I’ve only recently perfected the technique for making baguettes, which is a simple white bread.  The wonderful thing about making your own breads is that you can par-bake them and freeze.  You can then bake them from a frozen state to have fresh bread whenever you want!  I hope to start playing with different flavourings and herbs to make more interesting white breads.  Further down the road, I’ll tackle some of the other different types of breads.

Baguettes ready to be baked in the oven!

The perfectly crisp and airy baguette!

The perfectly crisp and airy baguette!

Chocolate Truffles Valentine’s Day Recipe

Chocolate Truffles

Happy Valentine’s Day!  Valentine’s Day is known for flowers and chocolates, so what better than to make your own chocolates for the ones you love.  Chocolate truffles are a great treat and are perfect for your significant other, family, friends, or even just yourself.  Homemade truffles are leaps and bounds better than store bought ones.  Although they do not last as long, one taste will convert you to homemade truffles forever!  Once you get familiar with the recipe, feel free to add different flavourings into the ganache mixture in order to create different flavours of truffles.  You can even dip the truffles into molten chocolate in order to give it a crunchy chocolate crust.  You can find my Youtube video for making chocolate truffles below:


8 ounces Bittersweet Chocolate
3/4 cup Whipping Cream
Chocolate shavings
Unsweetened Coconut Flakes
Cocoa Powder


  1. Chop chocolate into small pieces and place into a bowl
  2. Heat cream in a small sauce pan to just simmering
  3. Pour hot cream over chocolate and whisk together until smooth and glossy to make the chocolate ganache, set in fridge overnight
  4. Once the ganache has set overnight, set up 3 bowls with the toppings for the rolled truffles
  5. Using a small spoon, scoop up some ganache and roll into a ball using your hands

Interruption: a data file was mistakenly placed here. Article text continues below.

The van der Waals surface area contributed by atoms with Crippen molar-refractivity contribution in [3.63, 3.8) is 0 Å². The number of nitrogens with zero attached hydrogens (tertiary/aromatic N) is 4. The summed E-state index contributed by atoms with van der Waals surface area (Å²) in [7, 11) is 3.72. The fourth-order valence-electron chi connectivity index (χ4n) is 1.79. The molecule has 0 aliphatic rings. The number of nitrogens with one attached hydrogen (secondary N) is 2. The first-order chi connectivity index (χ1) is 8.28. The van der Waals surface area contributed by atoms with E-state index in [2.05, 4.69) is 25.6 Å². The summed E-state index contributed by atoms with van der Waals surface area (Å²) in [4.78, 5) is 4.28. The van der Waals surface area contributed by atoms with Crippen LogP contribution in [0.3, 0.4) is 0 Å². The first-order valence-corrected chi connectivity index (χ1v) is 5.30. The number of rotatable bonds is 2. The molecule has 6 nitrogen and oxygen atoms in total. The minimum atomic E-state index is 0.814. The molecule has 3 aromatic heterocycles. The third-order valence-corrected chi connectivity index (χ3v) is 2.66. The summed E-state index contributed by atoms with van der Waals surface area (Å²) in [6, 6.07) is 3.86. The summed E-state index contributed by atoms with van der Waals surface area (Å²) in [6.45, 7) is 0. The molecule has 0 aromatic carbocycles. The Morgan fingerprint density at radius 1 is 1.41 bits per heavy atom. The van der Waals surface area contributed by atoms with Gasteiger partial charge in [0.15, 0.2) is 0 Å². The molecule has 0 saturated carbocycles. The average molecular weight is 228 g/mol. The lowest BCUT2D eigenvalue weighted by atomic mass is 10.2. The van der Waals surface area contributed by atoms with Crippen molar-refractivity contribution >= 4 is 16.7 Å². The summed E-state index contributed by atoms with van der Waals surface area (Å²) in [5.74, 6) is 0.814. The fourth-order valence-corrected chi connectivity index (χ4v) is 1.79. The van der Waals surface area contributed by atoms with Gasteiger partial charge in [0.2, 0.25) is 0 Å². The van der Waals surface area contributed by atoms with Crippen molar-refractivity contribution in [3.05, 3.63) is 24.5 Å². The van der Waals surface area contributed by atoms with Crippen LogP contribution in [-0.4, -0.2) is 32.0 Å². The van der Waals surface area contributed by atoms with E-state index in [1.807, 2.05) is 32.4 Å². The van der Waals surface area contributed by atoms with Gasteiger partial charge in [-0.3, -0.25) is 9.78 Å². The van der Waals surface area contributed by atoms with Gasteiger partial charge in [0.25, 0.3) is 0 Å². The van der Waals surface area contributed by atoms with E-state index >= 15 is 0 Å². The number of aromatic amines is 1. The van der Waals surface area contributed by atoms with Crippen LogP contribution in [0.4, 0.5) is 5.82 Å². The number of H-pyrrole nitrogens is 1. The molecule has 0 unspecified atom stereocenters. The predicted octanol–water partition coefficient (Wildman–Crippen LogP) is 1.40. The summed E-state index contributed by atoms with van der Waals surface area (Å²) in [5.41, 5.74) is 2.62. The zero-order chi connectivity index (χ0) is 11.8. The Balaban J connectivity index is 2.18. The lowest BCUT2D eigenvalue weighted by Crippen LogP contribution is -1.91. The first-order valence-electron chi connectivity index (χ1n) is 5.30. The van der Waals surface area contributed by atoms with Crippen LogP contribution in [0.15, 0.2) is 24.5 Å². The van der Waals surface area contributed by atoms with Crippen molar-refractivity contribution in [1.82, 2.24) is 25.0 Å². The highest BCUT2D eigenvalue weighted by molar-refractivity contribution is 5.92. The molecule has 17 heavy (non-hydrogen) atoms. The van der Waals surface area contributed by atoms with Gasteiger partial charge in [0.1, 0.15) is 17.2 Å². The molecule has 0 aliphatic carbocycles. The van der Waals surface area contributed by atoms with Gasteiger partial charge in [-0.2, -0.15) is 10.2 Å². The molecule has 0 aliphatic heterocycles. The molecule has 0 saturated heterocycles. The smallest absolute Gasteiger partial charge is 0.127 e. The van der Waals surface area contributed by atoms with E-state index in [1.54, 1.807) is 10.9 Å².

6. Toss truffle around in toppings until evenly coated and set onto a pan or in a container, repeat for remaining ganache
  7. Return rolled truffles to fridge in order to firm up again
  8. Store truffles in the low-humidity section of your fridge and bring out to room temperature 1-2 minutes before consuming


Crispy Pan Fried Gnocchi Recipe

Crispy Pan Fried Gnocchi

Pan fried gnocchi is one of my absolute favourite dishes/snacks.  I typically make my own gnocchi from scratch, but I wanted to be able to share a recipe with everyone and it’s a little impractical to tell everyone to roll out their own gnocchi.  Perhaps in the future, I’ll put out my recipe for homemade gnocchi.  I’ve used shelf-stable, packaged gnocchi in this recipe (which can be found in the dried pasta isle of your supermarket).  You can also watch my youtube video if you want to follow along with the cooking and preparation:


1 package of gnocchi
3 cloves of garlic chopped
2 cloves of garlic smashed
2 tbsp Extra Virgin Olive Oil
½ cup finely grated Parmigiano Reggiano
Pinch of red pepper flakes


  1. Pour olive oil into a small saucepan on low heat, throw the smashed garlic and red pepper flakes in and let flavours infuse for 5 minutes
  2. Strain the oil mixture into an empty pan and set aside
  3. Cook gnocchi in a pot of salted, boiling water until they start to float, drain gnocchi
  4. Heat the oil mixture in your pan on medium heat and wait until hot or shimmering, then add the gnocchi into the pan
  5. Pan fry until bottom is golden brown and then flip gnocchi
  6. Once both sides are crispy and golden, season with salt and pepper
  7. Add the chopped garlic and cheese, toss several times until cheese has melted and garlic cooked


I love food, and you should too!

Loving food is not just about loving to eat.  It’s about loving the time and smiles spent with friends and family at the dinner table.  It’s being concious of what you are putting in your stomach.  It’s about caring where your food comes from and knowing how it is prepared.  It’s being open to all cultures and all types of cuisines and people.

I’m looking forward to sharing recipes, pictures, and videos of some of the things I love to cook and I hope you’ll enjoy them as much as I do.